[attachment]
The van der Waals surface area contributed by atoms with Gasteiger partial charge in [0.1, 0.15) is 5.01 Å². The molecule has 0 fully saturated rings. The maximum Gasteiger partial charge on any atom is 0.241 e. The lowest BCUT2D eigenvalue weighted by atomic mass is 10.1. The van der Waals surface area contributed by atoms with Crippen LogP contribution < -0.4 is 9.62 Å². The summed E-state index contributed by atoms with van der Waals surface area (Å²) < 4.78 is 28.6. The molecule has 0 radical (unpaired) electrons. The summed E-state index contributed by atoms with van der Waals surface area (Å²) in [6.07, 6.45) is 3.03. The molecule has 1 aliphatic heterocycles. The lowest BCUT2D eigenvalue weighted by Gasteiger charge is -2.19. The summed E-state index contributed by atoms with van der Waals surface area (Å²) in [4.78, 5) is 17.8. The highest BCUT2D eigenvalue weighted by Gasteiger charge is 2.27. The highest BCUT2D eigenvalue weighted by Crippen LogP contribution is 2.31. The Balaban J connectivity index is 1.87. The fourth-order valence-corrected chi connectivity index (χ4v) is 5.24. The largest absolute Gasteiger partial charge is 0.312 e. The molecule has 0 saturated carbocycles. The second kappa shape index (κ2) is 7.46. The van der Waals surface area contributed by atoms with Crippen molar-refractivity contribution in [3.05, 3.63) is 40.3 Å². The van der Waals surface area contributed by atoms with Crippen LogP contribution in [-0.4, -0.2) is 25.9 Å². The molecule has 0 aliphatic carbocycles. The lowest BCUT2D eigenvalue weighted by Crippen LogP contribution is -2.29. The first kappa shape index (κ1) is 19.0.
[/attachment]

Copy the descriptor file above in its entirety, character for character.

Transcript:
The van der Waals surface area contributed by atoms with Gasteiger partial charge in [0.1, 0.15) is 5.01 Å². The molecule has 0 fully saturated rings. The maximum Gasteiger partial charge on any atom is 0.241 e. The lowest BCUT2D eigenvalue weighted by atomic mass is 10.1. The van der Waals surface area contributed by atoms with Crippen LogP contribution < -0.4 is 9.62 Å². The summed E-state index contributed by atoms with van der Waals surface area (Å²) < 4.78 is 28.6. The molecule has 0 radical (unpaired) electrons. The summed E-state index contributed by atoms with van der Waals surface area (Å²) in [6.07, 6.45) is 3.03. The molecule has 1 aliphatic heterocycles. The lowest BCUT2D eigenvalue weighted by Gasteiger charge is -2.19. The summed E-state index contributed by atoms with van der Waals surface area (Å²) in [4.78, 5) is 17.8. The highest BCUT2D eigenvalue weighted by Gasteiger charge is 2.27. The highest BCUT2D eigenvalue weighted by Crippen LogP contribution is 2.31. The Balaban J connectivity index is 1.87. The fourth-order valence-corrected chi connectivity index (χ4v) is 5.24. The largest absolute Gasteiger partial charge is 0.312 e. The molecule has 0 saturated carbocycles. The second kappa shape index (κ2) is 7.46. The van der Waals surface area contributed by atoms with Crippen molar-refractivity contribution in [3.05, 3.63) is 40.3 Å². The van der Waals surface area contributed by atoms with Crippen LogP contribution in [-0.4, -0.2) is 25.9 Å². The molecule has 0 aliphatic carbocycles. The lowest BCUT2D eigenvalue weighted by Crippen LogP contribution is -2.29. The first kappa shape index (κ1) is 19.0.